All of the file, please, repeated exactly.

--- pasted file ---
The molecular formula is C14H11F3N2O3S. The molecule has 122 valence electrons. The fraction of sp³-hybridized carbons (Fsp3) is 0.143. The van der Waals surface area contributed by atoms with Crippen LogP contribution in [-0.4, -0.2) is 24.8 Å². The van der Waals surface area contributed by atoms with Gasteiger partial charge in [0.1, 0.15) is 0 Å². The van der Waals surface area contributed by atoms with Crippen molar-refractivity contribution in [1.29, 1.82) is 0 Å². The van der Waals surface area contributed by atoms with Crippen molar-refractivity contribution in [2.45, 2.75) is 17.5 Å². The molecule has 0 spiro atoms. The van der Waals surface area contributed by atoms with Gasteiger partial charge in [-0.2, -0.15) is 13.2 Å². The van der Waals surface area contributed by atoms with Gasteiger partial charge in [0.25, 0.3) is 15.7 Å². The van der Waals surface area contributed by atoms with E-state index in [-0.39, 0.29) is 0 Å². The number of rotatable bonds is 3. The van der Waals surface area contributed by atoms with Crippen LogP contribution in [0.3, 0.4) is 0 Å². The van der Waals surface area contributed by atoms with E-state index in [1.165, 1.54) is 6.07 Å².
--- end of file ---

The molecular formula is C14H11F3N2O3S. The molecule has 122 valence electrons. The fraction of sp³-hybridized carbons (Fsp3) is 0.143. The van der Waals surface area contributed by atoms with Crippen LogP contribution in [-0.4, -0.2) is 24.8 Å². The van der Waals surface area contributed by atoms with Gasteiger partial charge in [0.1, 0.15) is 0 Å². The van der Waals surface area contributed by atoms with Crippen molar-refractivity contribution in [1.29, 1.82) is 0 Å². The van der Waals surface area contributed by atoms with Crippen molar-refractivity contribution in [2.45, 2.75) is 17.5 Å². The molecule has 0 spiro atoms. The van der Waals surface area contributed by atoms with Gasteiger partial charge in [-0.2, -0.15) is 13.2 Å². The van der Waals surface area contributed by atoms with Gasteiger partial charge in [0.25, 0.3) is 15.7 Å². The van der Waals surface area contributed by atoms with E-state index in [-0.39, 0.29) is 0 Å². The number of rotatable bonds is 3. The van der Waals surface area contributed by atoms with Crippen LogP contribution in [0.3, 0.4) is 0 Å². The van der Waals surface area contributed by atoms with E-state index in [1.165, 1.54) is 6.07 Å².